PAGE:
Anyway, as we all experiment, I think we’ll come up with some interesting results, and we’ll all end up healthier eventually.

  6. julianne February 10, 2012 at 4:03 pm

    Fantastic post. You just summed up all the paleo issues so well.

    I’m all for continued experimentation for myself. I’ve done primal paleo, diary free paleo, auto-immune paleo, and now I’m doing 9 cups of vegetables paleo, as per Dr Wahls mulitple sclerosis diet.

    As you say – the essence of paleo has certain rules and some people need to be more strict (I’m one, as I have auto-immune issues). But so much is up for experimentation. And some things may change over time. E.g very low carb may work initially – but 6 months down the track some carbs added back in might be a good idea.

  7. darc February 10, 2012 at 7:02 pm

    Holy cow, you freakin’ nailed it! I actually encountered one Paleo zealot who said “everyone is the same, if Paleo doesn’t work for you you’re doing it wrong” (EFF!) Thanks for the healthy dose of sanity.

  8. Evolutionarily February 11, 2012 at 1:27 am

    It’s OK to get super advanced and geek out on every single little detail and micro and macronutrient… The problem is when people start forgetting where the foundational pillars stop, and where their personal attempt to be ahead of the curve starts.. Robb Wolf is a classic example of someone who super ahead of the curve but at the drop of that hat will default to “remove grains, legumes, and dairy. cut the sugar’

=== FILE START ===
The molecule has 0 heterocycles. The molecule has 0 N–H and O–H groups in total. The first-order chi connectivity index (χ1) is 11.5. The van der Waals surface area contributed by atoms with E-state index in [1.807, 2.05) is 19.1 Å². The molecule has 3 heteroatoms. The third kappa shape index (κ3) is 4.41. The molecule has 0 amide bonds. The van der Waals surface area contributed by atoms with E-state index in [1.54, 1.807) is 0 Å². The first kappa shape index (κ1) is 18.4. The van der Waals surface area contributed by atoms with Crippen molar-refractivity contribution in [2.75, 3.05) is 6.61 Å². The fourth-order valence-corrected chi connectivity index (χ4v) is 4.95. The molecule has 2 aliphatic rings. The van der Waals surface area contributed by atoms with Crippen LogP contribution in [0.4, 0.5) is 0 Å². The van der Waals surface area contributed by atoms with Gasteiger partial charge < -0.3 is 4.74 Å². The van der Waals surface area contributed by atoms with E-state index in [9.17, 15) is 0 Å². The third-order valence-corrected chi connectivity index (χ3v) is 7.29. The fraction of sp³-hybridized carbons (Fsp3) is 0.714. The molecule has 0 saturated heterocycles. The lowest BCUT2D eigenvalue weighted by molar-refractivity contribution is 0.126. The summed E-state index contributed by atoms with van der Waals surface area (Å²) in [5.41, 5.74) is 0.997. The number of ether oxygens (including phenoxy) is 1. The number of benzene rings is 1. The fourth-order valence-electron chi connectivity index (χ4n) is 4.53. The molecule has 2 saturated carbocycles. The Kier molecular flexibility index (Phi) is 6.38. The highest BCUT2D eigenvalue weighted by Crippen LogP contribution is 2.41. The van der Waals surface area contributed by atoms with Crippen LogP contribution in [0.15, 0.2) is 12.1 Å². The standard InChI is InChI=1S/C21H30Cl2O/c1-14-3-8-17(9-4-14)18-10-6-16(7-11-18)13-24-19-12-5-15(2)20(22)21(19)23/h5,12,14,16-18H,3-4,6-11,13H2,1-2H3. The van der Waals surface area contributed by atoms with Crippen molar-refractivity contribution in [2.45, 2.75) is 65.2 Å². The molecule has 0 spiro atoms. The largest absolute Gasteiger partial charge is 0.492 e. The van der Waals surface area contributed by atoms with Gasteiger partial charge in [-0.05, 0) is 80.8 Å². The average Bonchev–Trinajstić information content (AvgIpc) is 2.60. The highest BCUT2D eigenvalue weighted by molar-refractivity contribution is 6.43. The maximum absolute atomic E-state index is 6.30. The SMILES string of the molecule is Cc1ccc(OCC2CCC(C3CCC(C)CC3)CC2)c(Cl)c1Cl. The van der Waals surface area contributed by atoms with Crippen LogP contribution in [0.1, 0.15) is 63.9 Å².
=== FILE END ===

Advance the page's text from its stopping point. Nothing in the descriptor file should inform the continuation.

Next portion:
9. Bonnie February 11, 2012 at 4:01 pm

    Found this just when I needed it! Thanks!!

    • Lila Solnick February 11, 2012 at 5:07 pm

      You are welcome. Glad we could help!

  10. Fatcow February 13, 2012 at 12:04 pm

    I’m on and off paleo for several years. I make my work outs every day and the minus of paleo is that I have no energy enough to train hard. However I feel very clean and pure inside and my skin became much better. I had some acne problems and now I am just absolutely satisfied with my skin.